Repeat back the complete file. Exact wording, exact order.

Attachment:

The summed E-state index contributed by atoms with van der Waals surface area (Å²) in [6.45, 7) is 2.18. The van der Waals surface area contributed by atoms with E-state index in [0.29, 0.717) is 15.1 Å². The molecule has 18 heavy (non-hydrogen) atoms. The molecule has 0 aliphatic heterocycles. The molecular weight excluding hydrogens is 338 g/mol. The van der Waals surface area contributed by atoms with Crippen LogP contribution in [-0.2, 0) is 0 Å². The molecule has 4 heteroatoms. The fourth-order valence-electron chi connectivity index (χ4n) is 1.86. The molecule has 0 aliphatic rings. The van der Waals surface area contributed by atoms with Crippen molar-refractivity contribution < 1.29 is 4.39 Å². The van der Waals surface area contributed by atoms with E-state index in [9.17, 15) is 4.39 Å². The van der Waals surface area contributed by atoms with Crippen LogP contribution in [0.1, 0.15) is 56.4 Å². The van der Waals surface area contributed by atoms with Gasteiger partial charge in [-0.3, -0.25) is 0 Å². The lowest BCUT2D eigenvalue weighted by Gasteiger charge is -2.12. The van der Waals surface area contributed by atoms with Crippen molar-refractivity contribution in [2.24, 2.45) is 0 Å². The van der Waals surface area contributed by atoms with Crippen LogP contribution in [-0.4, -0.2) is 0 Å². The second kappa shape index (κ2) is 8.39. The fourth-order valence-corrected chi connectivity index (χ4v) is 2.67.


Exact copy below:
The summed E-state index contributed by atoms with van der Waals surface area (Å²) in [6.45, 7) is 2.18. The van der Waals surface area contributed by atoms with E-state index in [0.29, 0.717) is 15.1 Å². The molecule has 18 heavy (non-hydrogen) atoms. The molecule has 0 aliphatic heterocycles. The molecular weight excluding hydrogens is 338 g/mol. The van der Waals surface area contributed by atoms with Crippen LogP contribution in [-0.2, 0) is 0 Å². The molecule has 4 heteroatoms. The fourth-order valence-electron chi connectivity index (χ4n) is 1.86. The molecule has 0 aliphatic rings. The van der Waals surface area contributed by atoms with Crippen molar-refractivity contribution < 1.29 is 4.39 Å². The van der Waals surface area contributed by atoms with E-state index in [9.17, 15) is 4.39 Å². The van der Waals surface area contributed by atoms with Crippen LogP contribution in [0.1, 0.15) is 56.4 Å². The van der Waals surface area contributed by atoms with Gasteiger partial charge in [-0.3, -0.25) is 0 Å². The lowest BCUT2D eigenvalue weighted by Gasteiger charge is -2.12. The van der Waals surface area contributed by atoms with Crippen molar-refractivity contribution in [2.24, 2.45) is 0 Å². The van der Waals surface area contributed by atoms with Crippen LogP contribution in [-0.4, -0.2) is 0 Å². The second kappa shape index (κ2) is 8.39. The fourth-order valence-corrected chi connectivity index (χ4v) is 2.67.